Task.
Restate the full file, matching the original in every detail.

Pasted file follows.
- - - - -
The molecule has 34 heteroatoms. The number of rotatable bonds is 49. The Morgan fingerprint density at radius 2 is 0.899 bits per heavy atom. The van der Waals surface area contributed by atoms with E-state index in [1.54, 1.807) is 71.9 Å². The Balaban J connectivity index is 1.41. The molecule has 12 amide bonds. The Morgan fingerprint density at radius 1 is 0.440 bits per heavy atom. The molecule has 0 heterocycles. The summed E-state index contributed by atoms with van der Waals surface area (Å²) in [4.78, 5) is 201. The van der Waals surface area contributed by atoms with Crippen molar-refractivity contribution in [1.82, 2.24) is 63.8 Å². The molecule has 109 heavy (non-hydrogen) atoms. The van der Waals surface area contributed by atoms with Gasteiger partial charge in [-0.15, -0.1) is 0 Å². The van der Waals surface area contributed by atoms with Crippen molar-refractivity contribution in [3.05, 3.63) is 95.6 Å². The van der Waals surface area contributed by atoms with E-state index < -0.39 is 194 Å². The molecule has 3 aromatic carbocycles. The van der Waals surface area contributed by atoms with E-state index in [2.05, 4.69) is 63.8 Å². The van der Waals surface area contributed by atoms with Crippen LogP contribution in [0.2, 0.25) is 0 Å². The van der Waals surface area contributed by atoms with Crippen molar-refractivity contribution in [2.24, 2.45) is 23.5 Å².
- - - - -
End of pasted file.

The molecule has 34 heteroatoms. The number of rotatable bonds is 49. The Morgan fingerprint density at radius 2 is 0.899 bits per heavy atom. The van der Waals surface area contributed by atoms with E-state index in [1.54, 1.807) is 71.9 Å². The Balaban J connectivity index is 1.41. The molecule has 12 amide bonds. The Morgan fingerprint density at radius 1 is 0.440 bits per heavy atom. The molecule has 0 heterocycles. The summed E-state index contributed by atoms with van der Waals surface area (Å²) in [4.78, 5) is 201. The van der Waals surface area contributed by atoms with Crippen molar-refractivity contribution in [1.82, 2.24) is 63.8 Å². The molecule has 109 heavy (non-hydrogen) atoms. The van der Waals surface area contributed by atoms with Gasteiger partial charge in [-0.15, -0.1) is 0 Å². The van der Waals surface area contributed by atoms with Crippen molar-refractivity contribution in [3.05, 3.63) is 95.6 Å². The van der Waals surface area contributed by atoms with E-state index < -0.39 is 194 Å². The molecule has 3 aromatic carbocycles. The van der Waals surface area contributed by atoms with E-state index in [2.05, 4.69) is 63.8 Å². The van der Waals surface area contributed by atoms with Crippen LogP contribution in [0.2, 0.25) is 0 Å². The van der Waals surface area contributed by atoms with Crippen molar-refractivity contribution in [2.24, 2.45) is 23.5 Å².